Master of Arts

Study for the master's degree takes students beyond undergraduate work in both scope and depth to meet a variety of interests. Some M.A. students aspire to positions in business, in government, or in teaching, while others see the master's degree as one stage on the road to a doctoral program.

Completion of the M.A. program of study requires a minimum of thirty-two hours of graduate credit. For a student holding a half-time assistantship, thirty-two hours can be completed in two semesters plus a summer session (though most students take more time than this). The program may include eight hours in courses outside the department. Each candidate builds an individualized program with the counsel of an adviser chosen by the student or assigned by the Director of Graduate Study.

Each candidate must pass a final comprehensive examination prepared and supervised by the adviser and the candidate's examination committee based primarily on courses taken. A master's thesis is optional.

Students in the M.A. program who wish to continue in the Ph.D. program must apply to do so. Admission to the Ph.D. program is not automatic but rather is based on evaluation of the student's total record including performance in the master's program and recommendations from department faculty.

Online Master of Science Degree in Health Communication

Beginning Fall 2010, the College of Liberal Arts and Sciences at the University of Illinois at Urbana-Champaign made available a new online degree: a Master of Science in Health Communication.

The degree, delivered completely online, is offered through the College's Department of Communication. Students who aspire to become communication specialists within health environments comprise the target audience for the program.

Faculty members associated with this degree program are engaged in cutting-edge research and teaching that addresses major societal challenges related to communication and health. Major areas of research and teaching will study the relationship between communication and health in interpersonal (e.g., family communication and health, doctor-patient communication, social networks and social support), organizational (e.g., communication about health care reform, health delivery systems and communication patterns, health care teams and decision making), and mediated contexts (e.g., health campaigns, the influence of media on health attitudes and behaviors, health informatics). Students will complete 32 hours of coursework to receive a Master of Science degree in Health Communication. Coursework will include four hours of Health Communication Research Methods and four hours of a Capstone Individual Study project. Participants will require a computer with an Internet connection and will also be engage in class sessions with fellow students by means of an online learning management system such as Moodle or Elluminate.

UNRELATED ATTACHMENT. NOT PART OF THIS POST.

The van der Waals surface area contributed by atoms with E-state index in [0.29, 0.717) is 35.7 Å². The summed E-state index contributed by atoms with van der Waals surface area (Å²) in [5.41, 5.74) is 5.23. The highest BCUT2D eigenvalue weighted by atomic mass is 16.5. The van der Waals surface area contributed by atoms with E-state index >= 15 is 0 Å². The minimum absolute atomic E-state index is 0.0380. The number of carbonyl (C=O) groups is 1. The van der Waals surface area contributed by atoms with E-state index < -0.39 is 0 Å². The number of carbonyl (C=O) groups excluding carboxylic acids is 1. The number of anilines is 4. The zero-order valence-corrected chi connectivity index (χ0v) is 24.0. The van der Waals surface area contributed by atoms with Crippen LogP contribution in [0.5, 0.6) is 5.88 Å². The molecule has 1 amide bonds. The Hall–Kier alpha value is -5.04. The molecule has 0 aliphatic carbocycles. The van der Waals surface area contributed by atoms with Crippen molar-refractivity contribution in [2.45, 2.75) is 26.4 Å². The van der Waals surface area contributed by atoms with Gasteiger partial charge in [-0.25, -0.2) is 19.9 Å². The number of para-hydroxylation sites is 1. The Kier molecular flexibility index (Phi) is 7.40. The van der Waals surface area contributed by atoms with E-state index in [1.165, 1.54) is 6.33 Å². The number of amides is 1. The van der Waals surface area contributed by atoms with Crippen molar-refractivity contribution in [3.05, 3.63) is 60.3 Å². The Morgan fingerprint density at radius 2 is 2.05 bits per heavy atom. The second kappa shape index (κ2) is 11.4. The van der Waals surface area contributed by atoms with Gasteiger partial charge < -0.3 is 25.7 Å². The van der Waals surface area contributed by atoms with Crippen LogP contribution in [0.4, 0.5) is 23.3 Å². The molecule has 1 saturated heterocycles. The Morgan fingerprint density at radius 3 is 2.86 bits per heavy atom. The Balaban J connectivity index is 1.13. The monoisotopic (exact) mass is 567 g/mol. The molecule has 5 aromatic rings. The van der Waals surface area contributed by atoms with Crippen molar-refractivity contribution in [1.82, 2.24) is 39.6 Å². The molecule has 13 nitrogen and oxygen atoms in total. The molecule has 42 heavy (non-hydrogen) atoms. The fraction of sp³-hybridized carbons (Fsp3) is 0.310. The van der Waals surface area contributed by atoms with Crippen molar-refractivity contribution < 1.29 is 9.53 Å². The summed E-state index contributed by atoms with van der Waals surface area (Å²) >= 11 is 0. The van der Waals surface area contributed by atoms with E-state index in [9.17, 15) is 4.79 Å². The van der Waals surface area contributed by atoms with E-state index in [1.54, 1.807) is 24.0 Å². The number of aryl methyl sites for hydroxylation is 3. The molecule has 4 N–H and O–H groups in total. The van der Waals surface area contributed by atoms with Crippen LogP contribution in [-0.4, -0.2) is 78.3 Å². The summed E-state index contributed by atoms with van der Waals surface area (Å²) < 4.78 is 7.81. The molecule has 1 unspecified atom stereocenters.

For information about applying for the M.S. in Health Communication visit our website at for more information. You may also email questions to

Doctor of Philosophy

Doctoral programs exist to train research scholars, and the Ph.D. degree is awarded to persons who have demonstrated a capacity for making a contribution to knowledge. This does not mean, however, that everyone who earns a doctoral degree becomes an academic. The Ph.D. programs in the Department of Communication are designed to prepare persons both for college and university teaching and for those other professions where extensive knowledge of theory and research concerning communication is needed. The department trains persons for research and teaching within most of the major domains of the study of human communication, as discussed above, but there are no fixed 'tracks' to constrain a student's definition of a field of interest. Each Ph.D. candidate plans an individual program of study and research with the help of an adviser and a program planning committee.

In brief, the main requirements for the Ph.D. degree are: (1) the successful completion of a program of coursework designed by the students, a faculty adviser, and a program planning committee; (2) demonstrated proficiency in research methods, ordinarily accomplished by successful completion of appropriate courses in research methods; (3) passing a preliminary examination that has both a written component (addressing general questions concerning the field, questions on research methods, and questions on the candidate's areas of special competency) and an oral component (an oral examination by the student's committee concerning the written examination); and (4) successfully completing and defending a dissertation. There are a number of specifications and other requirements not described here (e.g., a requirement that two successive semesters must be spent in residence), but those listed are the central requirements. A minimum of three years of graduate study beyond the M.A. is usually needed to complete all the requirements for the doctoral degree.